The mention of “government” these days can gin up a pretty heated discussion as folks cuss and discuss the shortcomings of those elected to work on our behalf. That’s especially true of our federal representatives – and with Louisiana’s current fiscal shortfalls, there likely won’t be much complimentary conversation about state representatives over the next several months.
On the other hand, the folks who are elected to and those who staff Bossier City and Bossier Parish governments appear to be seriously contentious about truly representing our best interests. A couple of cases in point over the last week support that suggestion, particularly in light of the detail of thought and work provided by these folks.
Observing the last Tuesday’s special meeting City Council meeting to discuss the city’s 2015 capital budgets was an opportunity to discover just how well our city department heads collaborate to improve public service. During the meeting, department heads reviewed their respective capital budgets and answered questions, if any, from council members.
Departing from that format slightly, however, Fire Chief Brad Zagone noted an item in his budget concerning the banding of the city’s fire hydrants. As Zagone commenced to explain the sometimes differing water pressure in these hydrants, he was joined at the podium by city Utilities Director Jeffrey Anderson.
Frankly, I submit that most of us haven’t ever given differing hydrant water pressure a thought – but fire department personnel are most certainly aware of the effect of such differences – and, noted Zagone, had undertaken to evaluate the pressure the city’s hydrants. Zagone said that often there is more than one hydrant in the proximity of a fire and knowing the one that flows at the greatest pressure is an important fire-fighting aspect.
Anderson, however, offered an in-depth explanation about precisely how that pressure should be measured, and explained that his department will handle a much more scientific evaluation of these critical fire-fighting water sources. Hydrants will then be “banded,” identifying the water pressure of each in the city to assist fire fighters in making the right choice when more than one hydrant is in proximity for use.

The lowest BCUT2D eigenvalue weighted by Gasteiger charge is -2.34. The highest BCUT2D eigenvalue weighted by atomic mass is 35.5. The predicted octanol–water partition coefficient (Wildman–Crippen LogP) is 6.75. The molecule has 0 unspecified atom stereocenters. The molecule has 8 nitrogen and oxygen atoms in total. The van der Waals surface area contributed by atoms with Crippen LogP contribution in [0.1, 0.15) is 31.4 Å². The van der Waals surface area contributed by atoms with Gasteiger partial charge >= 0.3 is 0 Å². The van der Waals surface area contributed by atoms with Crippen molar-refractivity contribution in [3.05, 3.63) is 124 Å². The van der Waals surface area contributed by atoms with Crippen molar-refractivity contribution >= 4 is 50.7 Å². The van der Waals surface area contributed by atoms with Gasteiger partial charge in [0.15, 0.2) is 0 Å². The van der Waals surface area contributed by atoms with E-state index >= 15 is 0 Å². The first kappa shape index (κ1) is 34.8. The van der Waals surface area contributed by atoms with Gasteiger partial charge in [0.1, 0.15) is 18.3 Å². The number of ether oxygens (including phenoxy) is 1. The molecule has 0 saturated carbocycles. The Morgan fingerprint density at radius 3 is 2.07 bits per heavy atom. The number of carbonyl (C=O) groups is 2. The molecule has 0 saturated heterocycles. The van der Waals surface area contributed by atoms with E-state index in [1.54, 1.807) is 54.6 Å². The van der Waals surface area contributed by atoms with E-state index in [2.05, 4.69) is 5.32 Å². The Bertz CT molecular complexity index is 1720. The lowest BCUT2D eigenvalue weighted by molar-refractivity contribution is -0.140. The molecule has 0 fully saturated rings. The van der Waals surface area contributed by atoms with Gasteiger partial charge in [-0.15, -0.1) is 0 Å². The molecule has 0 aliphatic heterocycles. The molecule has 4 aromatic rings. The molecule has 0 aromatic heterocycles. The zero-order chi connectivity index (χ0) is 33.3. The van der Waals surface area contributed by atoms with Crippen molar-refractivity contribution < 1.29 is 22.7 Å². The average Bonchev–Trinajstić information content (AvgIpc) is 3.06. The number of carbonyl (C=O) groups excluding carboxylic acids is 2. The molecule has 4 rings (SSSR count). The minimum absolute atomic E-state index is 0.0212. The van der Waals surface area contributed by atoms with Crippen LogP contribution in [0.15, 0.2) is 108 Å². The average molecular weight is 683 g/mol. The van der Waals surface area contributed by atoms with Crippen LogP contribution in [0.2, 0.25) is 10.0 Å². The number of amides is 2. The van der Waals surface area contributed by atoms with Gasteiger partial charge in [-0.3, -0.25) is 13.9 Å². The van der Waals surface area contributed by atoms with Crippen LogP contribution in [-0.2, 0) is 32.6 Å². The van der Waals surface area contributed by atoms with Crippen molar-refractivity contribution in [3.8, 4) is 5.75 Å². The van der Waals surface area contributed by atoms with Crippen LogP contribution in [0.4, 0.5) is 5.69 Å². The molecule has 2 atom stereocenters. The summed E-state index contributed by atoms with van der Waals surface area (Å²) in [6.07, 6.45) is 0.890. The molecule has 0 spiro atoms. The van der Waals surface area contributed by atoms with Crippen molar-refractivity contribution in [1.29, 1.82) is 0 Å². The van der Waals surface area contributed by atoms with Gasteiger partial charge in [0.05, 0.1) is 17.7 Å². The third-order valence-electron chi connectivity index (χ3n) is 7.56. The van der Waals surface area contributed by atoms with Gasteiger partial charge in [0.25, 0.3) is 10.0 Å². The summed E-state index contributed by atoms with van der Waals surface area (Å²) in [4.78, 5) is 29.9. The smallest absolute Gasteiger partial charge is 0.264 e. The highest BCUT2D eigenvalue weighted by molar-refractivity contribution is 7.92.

Details count, and these folks are all about the details.
And so is Bossier Parish Police Jury Engineer, Butch Ford.
In a recent visit with Police Jury District 3 member Wanda Bennett, Ford, consulting engineer Bruce Easterly, and Parish Administrator Bill Altimus were generous with their time in describing the parish’s completed infrastructure projects as well as those planned for near-term completion. A more comprehensive review of that work will be the subject of this space soon – but in the meantime, another one of those important details.
Ford noted that the parish has spent significant funds to put “bases under our roadways … in south Bossier alone, before the Haynesville Shale ever came, we spent $9 million down there soil cementing the bases so we could have a good road base to build our road on. And the oil companies put up another $4 million – we spent $13 million … now we have road bases in the populated parts of the parish …”
So, what’s so important to taxpayers/voters about those road bases? Bill Altimus later explained that Ford is very versed on soils and asphalt makeup, and that there’s a whole science in just that. He said that Ford did additional studies at school and then working for the state Department of Transportation and Development and as manager of a local testing company.
“We have different soils in the parish, they react to conditions all of the time, like clay soils contract and expand with heat and cold. These different conditions cause havoc on roads — why they crack, why they sink, why the edge of shoulders on the roads fall off, plus add variables like increased weight and traffic volume, unexpected activity like the Haynesville Shale to the mix. Used to we would throw some rock down and put a couple inches of asphalt on top and call it a day.”
Altimus said that long before the Haynesville Shale, but as the parish was reconstructing roads in south Bossier, Ford went to the jury and recommended that in addition to the rock base — we could use less rock — but in addition, cut soil cement with a disk, wet it down, let it harden up and them put some asphalt on top, and in some situations additional inches of asphalt to increase the live expectancy of the road.
“No one around here was doing that, it increases the original cost of redoing or doing a road from what we were used to. This action has really increased the life expectancy of the roads then what we experienced in the past with the added plus of being able to take a beating from the weigh and vast number of loads experienced due to the gas boom,” Altimus said.
And he credited the parish engineer saying, that Ford put the parish in a great position in view of what has happened and that without this additional effort, the roads in south Bossier would have been destroyed, even doing what we did, still took a toll but w’re surviving.
Again, details count. And in both cases, they count for best serving the public — just thought you’d like to know there are some seriously dedicated folks on your side.
Marty Carlson is a columnist for the BPT. She may be reached at firstname.lastname@example.org